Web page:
The first assumption rests in large part on a personal belief an athlete who accomplishes something extraordinary without drug assistance needs to have a pedigree, a history of extraordinary achievement throughout his or her career. One doesn’t reach the pinnacle of sporting success from a standing start; there must be a clear progression of performance leading to the noteworthy event. This assumption also rests on the medical science’s consensus human physical performance peaks in the mid to late twenties. So with these in mind I looked for Dara Torres to have peaked sometime in her first three Olympics, most likely in her second, when she would be at her physical best. Yet I discovered all of Ms. Torres’ individual medals were won at the Sydney Olympics when she was thirty three while setting several personal bests in the process. The second assumption was based on the factors needed to create the physique of an Olympian or professional athlete. People don’t take up a sport and two years later stand on an Olympic podium or score goals in the World Cup. At least not anymore. Similarly the longer one is away the more performance degrades and the greater length of time it takes to recover lost musculature and coordination. An absence counted in years would also begin to run up against the inevitable and negative consequences of aging. These well known facts lead to my assumption she must have continued on actively swimming after her formal retirement and so retained her conditioning base¹. But again deeper inquiry found the exact opposite. The alarm bells started going off.

Obviously she has never been tested positive for contraband drugs so I’m raising the question of whether she uses them on entirely circumstantial evidence. Rather than just present my opinion I’m going to provide what quotes and facts I’ve gathered together with some commentary and let you, the reader, make up your own mind about Ms. Torres. It should be noted I have not obtained third party verification of any facts or statements presented by the sources used below unless stated otherwise. So judge accordingly and let’s begin.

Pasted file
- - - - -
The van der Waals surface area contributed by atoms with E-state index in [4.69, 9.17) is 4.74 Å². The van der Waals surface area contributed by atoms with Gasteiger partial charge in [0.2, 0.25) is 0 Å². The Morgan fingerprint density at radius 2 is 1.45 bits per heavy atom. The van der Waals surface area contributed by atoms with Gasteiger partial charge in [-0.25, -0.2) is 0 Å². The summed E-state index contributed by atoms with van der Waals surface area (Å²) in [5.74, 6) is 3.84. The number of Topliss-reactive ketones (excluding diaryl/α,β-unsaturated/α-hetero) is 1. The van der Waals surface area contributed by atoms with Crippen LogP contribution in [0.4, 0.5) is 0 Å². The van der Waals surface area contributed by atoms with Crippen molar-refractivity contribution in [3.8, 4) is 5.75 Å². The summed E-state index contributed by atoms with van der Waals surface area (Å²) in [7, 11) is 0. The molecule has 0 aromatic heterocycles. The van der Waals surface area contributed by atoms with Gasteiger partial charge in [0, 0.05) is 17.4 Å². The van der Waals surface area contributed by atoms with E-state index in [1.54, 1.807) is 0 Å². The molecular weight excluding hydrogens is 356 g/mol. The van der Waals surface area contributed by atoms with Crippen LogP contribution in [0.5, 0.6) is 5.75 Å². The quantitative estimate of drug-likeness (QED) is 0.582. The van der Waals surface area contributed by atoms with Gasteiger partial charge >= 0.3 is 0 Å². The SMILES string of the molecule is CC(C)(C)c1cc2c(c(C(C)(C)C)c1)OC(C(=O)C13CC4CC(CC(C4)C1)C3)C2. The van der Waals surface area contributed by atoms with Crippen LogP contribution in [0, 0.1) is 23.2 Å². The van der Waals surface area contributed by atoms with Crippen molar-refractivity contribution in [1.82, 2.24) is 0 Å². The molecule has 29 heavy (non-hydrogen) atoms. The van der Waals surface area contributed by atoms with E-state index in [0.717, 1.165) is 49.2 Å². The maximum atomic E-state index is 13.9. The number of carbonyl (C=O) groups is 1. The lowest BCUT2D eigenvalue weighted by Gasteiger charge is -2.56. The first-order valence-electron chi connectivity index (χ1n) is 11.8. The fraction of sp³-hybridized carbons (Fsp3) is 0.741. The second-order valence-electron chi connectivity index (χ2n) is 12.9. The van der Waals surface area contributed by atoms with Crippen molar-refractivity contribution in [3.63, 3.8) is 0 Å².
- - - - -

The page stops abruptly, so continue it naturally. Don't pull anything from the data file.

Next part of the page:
Dara Torres was an insignificant figure in international swimming until her comeback in 2000 at the age of thirty-three and there are practically no references to her career on the internet until a year before those Games. The Jewish Virtual Library website (her father is Jewish), however, has a short blurb about her third Olympics citing the magazine Sports Illustrated as its source:

Torres retired from swimming for the first time in 1989, after a stellar career at the University of Florida, including 28 All-America honors – The Jewish Virtual Library.

There is very little in today’s press releases that this current attempt is her third comeback, not her second as most current articles either suggest or state outright. That’s a lot of quitting for someone who’s now once again back swimming internationally at the age of forty. If she isn’t in it for the love of the sport then I have to wonder perhaps if she’s in it for fame and fortune.

In January, 1991, after two years away from the pool, Torres put her TV career on hold and began training for the 1992 Games. With three Olympic relay team medals to her credit ... her aim was to win an individual medal. – The Jewish Virtual Library.

For a girl whose first international meet was the 1983 Pan American Games when she garnered a gold in the 400 meter freestyle relay at sixteen she would have trained at an elite level for at least six years before she left the sport having only won relay team Olympic medals, effectively leaving as an also ran in the quest for glory. Then, after two years off, Sports Illustrated reports she returned with the belief she had a shot at an individual Olympic medal. What changed for her to think she could swim faster?

Within weeks of her comeback, Torres was setting records in the 100m freestyle and the 100m butterfly – The Jewish Virtual Library

Within weeks of training she’s already swimming close to the times she swam at the Seoul Olympics? That’s amazing development, but evidently her comeback did not go far enough to allow her dream of winning an individual Olympic medal. While she did qualify for and swim at the Barcelona Games it was only as a spare for the 4x100 free relay, where she picked up yet another team gold and then promptly retired a second time from the sport. We then must go to a thirty two year old Dara training for the 2000 Sydney Games after seven years away.

Those who have seen Dara Torres the past two years on late night TV – talking to fitness guru Billy Blanks and his sweating, spandex-clad followers – might not recognize her now. The face is the same, but the blonde hair is cropped short, and she’s layered on about 20 pounds of lean muscle – San Francisco Chronicle “Back in the Swim” Aug.9, 2000